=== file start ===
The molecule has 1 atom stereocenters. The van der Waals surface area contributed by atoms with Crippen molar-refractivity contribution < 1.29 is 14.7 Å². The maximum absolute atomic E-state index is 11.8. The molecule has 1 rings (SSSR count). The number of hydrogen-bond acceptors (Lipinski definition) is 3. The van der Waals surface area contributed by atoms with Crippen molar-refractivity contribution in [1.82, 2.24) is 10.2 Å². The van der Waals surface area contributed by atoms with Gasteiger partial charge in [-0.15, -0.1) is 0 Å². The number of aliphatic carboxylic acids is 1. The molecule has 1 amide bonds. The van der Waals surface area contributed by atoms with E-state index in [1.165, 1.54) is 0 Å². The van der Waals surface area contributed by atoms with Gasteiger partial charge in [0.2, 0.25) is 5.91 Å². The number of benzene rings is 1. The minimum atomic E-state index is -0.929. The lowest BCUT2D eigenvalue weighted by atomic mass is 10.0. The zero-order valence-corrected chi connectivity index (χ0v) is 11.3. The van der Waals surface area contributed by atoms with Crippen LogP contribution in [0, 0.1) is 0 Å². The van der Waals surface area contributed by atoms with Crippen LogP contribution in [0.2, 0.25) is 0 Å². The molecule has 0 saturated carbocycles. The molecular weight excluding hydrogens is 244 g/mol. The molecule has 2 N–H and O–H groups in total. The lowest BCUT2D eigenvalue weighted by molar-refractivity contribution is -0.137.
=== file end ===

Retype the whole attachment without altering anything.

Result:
The molecule has 1 atom stereocenters. The van der Waals surface area contributed by atoms with Crippen molar-refractivity contribution < 1.29 is 14.7 Å². The maximum absolute atomic E-state index is 11.8. The molecule has 1 rings (SSSR count). The number of hydrogen-bond acceptors (Lipinski definition) is 3. The van der Waals surface area contributed by atoms with Crippen molar-refractivity contribution in [1.82, 2.24) is 10.2 Å². The van der Waals surface area contributed by atoms with Gasteiger partial charge in [-0.15, -0.1) is 0 Å². The number of aliphatic carboxylic acids is 1. The molecule has 1 amide bonds. The van der Waals surface area contributed by atoms with E-state index in [1.165, 1.54) is 0 Å². The van der Waals surface area contributed by atoms with Gasteiger partial charge in [0.2, 0.25) is 5.91 Å². The number of benzene rings is 1. The minimum atomic E-state index is -0.929. The lowest BCUT2D eigenvalue weighted by atomic mass is 10.0. The zero-order valence-corrected chi connectivity index (χ0v) is 11.3. The van der Waals surface area contributed by atoms with Crippen LogP contribution in [0, 0.1) is 0 Å². The van der Waals surface area contributed by atoms with Crippen LogP contribution in [0.2, 0.25) is 0 Å². The molecule has 0 saturated carbocycles. The molecular weight excluding hydrogens is 244 g/mol. The molecule has 2 N–H and O–H groups in total. The lowest BCUT2D eigenvalue weighted by molar-refractivity contribution is -0.137.